Here are five things you must know for Monday, March 7:
1. — Stock Futures Tumble As Russia-Ukraine War Intensifies, Oil Prices Surge
U.S. equity futures slumped lower Monday, while oil prices surged to the highest levels in more than a decade, as Russian forces continue to pound targets in Ukraine, while possibly preparing for an assault on the capital Kiyv, and world leaders extend discussions on banning crude imports from Moscow.
Russia’s offensive into its eastern European neighbor, a move that has drawn nearly unanimous condemnation from world leaders, continued into its second week Monday as Vladimir Putin offered so-called “humanitarian corridors” to transport an estimated 1.5 million refugees from pulverised cities in the eastern region of Ukraine.
The offer was dismissed as ‘immoral’ by Kyiv, however, as officials warned it could be a precursor to an all-out assault on the capital later this week.
Talks aimed at banning the import of Russia’s 5 million barrels of daily crude output, alongside concerns over supply disruption and the delay of nuclear talks between the U.S. and Iran, sent oil prices soaring again Monday, adding even further upward pressure on food and commodity prices as inflation rates hold at the highest levels in four decades.
In Europe, stocks were a sea of red, with Germany’s DAX performance index falling 4.21% on the session and taking the benchmark into bear market territory. Britain’s FTSE 100 was down 2.08%, with support coming from energy and mining companies, while the region-wide Stoxx 600 fell 3.23% to a 52-week low of 408.32 points.
In the U.S. the CBOE’s VIX volatility gauge surged another 17.6% to 35.83 points in overnight trading, setting up another wild session on Wall Street as markets track both headlines from the Russian invasion and reports of a potential ban on crude imports over the course of the day.
Futures contracts linked to the Dow Jones Industrial Average are priced for a 460 point opening bell decline, a move that would take the average to its lowest levels in nearly a year, while those linked to the S&P 500, which is down 9.18% for the year, are priced for a 60 point retreat.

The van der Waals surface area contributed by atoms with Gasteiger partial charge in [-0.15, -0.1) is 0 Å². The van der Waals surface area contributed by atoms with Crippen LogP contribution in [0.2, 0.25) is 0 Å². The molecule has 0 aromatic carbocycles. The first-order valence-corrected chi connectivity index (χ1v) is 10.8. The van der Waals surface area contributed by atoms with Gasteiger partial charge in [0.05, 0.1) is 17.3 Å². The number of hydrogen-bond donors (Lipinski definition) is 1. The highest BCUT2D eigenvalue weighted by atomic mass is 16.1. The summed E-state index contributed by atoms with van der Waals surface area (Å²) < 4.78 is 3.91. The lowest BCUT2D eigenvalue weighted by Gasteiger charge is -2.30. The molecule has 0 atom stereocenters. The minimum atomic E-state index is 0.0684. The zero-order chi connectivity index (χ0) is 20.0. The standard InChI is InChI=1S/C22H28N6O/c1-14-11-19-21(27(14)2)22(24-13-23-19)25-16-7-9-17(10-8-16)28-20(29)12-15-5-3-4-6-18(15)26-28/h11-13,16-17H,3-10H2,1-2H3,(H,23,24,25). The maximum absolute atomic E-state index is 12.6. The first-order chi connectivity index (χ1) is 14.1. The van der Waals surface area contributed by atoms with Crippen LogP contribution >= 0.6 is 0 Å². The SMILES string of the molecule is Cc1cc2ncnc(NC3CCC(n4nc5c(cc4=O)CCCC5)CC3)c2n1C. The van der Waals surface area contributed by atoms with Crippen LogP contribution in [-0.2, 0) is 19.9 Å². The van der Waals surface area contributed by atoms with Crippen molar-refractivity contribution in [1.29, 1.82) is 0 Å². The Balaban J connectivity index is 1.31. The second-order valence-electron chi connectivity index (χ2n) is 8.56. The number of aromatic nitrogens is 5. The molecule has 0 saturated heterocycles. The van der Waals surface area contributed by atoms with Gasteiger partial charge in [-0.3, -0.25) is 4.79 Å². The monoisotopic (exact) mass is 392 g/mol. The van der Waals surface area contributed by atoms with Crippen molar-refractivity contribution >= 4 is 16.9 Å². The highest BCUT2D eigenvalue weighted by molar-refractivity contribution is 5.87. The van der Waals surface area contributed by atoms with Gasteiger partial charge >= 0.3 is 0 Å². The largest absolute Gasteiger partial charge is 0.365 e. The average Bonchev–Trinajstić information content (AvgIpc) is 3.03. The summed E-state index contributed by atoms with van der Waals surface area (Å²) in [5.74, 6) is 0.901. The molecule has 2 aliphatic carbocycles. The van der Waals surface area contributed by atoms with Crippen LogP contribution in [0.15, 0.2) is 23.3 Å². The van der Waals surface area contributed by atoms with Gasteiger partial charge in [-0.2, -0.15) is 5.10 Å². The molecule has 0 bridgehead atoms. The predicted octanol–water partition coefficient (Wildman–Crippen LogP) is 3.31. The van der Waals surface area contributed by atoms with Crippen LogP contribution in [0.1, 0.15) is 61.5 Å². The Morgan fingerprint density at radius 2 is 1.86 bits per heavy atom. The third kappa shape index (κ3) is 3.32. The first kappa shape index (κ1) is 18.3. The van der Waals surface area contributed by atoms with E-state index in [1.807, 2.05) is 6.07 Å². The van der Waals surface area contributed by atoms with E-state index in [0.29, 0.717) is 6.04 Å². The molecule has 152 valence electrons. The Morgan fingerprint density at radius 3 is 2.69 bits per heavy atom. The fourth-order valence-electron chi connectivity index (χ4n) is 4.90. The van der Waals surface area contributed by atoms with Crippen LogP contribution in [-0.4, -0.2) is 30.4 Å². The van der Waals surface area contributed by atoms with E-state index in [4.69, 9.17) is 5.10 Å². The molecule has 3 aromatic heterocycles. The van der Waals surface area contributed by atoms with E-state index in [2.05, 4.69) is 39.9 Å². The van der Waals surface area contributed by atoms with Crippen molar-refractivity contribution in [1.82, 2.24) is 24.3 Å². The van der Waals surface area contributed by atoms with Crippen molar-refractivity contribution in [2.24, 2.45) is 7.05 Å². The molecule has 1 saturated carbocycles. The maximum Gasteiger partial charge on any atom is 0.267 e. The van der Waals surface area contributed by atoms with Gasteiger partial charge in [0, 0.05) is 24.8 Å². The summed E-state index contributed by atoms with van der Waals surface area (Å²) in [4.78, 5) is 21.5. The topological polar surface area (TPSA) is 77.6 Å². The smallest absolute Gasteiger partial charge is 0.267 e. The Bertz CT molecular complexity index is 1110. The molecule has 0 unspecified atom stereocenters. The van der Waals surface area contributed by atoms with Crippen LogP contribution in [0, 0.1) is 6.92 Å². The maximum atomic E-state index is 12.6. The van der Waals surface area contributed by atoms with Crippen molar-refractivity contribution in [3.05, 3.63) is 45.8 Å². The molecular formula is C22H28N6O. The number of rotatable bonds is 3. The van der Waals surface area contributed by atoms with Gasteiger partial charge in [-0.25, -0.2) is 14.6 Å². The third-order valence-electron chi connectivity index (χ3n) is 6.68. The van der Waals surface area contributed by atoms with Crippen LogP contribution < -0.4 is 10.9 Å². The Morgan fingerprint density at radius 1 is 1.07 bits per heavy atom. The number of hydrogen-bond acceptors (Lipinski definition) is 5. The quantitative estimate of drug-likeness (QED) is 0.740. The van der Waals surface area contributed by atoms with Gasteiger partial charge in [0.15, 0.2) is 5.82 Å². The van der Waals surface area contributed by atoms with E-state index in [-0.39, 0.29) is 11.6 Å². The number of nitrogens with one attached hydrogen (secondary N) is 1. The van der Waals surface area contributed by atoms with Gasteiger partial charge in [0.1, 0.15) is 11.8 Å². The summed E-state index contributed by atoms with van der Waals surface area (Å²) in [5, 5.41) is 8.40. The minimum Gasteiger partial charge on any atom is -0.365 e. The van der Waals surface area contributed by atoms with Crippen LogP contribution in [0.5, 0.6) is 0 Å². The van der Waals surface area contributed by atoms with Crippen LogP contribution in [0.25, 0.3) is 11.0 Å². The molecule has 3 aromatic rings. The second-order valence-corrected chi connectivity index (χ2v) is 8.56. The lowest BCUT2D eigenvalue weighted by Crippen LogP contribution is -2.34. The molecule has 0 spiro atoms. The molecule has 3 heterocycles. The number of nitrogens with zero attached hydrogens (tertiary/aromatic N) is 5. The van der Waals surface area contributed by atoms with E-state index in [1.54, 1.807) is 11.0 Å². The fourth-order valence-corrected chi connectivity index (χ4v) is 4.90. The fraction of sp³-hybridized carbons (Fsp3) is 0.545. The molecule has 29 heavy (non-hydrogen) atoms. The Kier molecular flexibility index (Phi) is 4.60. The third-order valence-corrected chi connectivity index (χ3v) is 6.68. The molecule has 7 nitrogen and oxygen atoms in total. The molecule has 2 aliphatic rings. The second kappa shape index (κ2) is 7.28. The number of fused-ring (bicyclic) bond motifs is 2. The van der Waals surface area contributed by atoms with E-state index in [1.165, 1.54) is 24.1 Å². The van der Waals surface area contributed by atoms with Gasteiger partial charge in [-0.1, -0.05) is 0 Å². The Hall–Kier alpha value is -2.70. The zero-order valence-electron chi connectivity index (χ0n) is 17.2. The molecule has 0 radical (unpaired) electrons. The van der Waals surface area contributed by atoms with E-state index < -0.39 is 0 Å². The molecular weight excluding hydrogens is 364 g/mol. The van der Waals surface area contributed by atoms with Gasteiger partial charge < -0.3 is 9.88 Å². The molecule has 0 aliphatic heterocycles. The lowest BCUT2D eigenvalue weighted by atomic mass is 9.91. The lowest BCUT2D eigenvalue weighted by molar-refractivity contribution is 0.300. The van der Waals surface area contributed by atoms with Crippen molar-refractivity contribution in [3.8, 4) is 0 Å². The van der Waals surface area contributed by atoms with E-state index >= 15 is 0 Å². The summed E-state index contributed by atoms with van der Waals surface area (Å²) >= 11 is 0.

Nasdaq Composite futures are indicating a 210 point slump for the tech-focused benchmark as 10-year Treasury note yields fell to 1.739% in overnight trading.
2. — Oil Tops $125 On Russian Ban Talks; Gas Prices Blast Past $4 a Gallon
Global oil prices surged to the highest levels since the financial crisis Monday, with Brent crude briefly testing $140 per barrel, as world leaders extended talks on banning crude imports from Russia following last week’s invasion of Ukraine.
House Speaker Nancy Pelosi told lawmakers Sunday that Congress would be “exploring strong legislation” to ban Russian crude imports, although the total is only around 3% of U.S. consumption and wouldn’t likely impact global markets if that were done on a stand-alone basis. However, with Japan, the European Union and other western allies ready to follow suit, weekend prices surged in anticipation of the removal of Russia’s 5 million barrels from global markets.
Delays in talks between the U.S. and Iran linked to Tehran’s nuclear program also added upward price pressures, with investors now focused on any near-term reaction from Saudi Arabia and other OPEC members, who only last week held their monthly output increase to 400,000 barrels per day following a meeting in Vienna.
WTI futures for April delivery were marked $8.52 higher at $124.19 per barrel while Brent contracts for the same month surged $8.39 to $126.47 per barrel, the highest in more than a decade.